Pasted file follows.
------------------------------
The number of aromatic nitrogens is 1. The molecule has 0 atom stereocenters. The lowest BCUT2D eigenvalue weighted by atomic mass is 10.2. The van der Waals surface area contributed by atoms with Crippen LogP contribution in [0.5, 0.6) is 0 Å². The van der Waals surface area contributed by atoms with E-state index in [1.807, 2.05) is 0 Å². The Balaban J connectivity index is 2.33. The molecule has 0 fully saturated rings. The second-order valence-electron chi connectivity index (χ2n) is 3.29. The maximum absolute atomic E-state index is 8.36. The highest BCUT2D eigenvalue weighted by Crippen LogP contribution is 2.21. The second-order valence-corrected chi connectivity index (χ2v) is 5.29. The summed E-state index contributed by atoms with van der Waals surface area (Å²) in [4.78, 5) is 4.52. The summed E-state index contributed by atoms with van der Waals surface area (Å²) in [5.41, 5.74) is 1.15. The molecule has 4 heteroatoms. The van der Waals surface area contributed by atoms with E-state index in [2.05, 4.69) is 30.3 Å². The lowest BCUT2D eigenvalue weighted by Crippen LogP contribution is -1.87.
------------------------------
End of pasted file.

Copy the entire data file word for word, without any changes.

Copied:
The number of aromatic nitrogens is 1. The molecule has 0 atom stereocenters. The lowest BCUT2D eigenvalue weighted by atomic mass is 10.2. The van der Waals surface area contributed by atoms with Crippen LogP contribution in [0.5, 0.6) is 0 Å². The van der Waals surface area contributed by atoms with E-state index in [1.807, 2.05) is 0 Å². The Balaban J connectivity index is 2.33. The molecule has 0 fully saturated rings. The second-order valence-electron chi connectivity index (χ2n) is 3.29. The maximum absolute atomic E-state index is 8.36. The highest BCUT2D eigenvalue weighted by Crippen LogP contribution is 2.21. The second-order valence-corrected chi connectivity index (χ2v) is 5.29. The summed E-state index contributed by atoms with van der Waals surface area (Å²) in [4.78, 5) is 4.52. The summed E-state index contributed by atoms with van der Waals surface area (Å²) in [5.41, 5.74) is 1.15. The molecule has 4 heteroatoms. The van der Waals surface area contributed by atoms with E-state index in [2.05, 4.69) is 30.3 Å². The lowest BCUT2D eigenvalue weighted by Crippen LogP contribution is -1.87.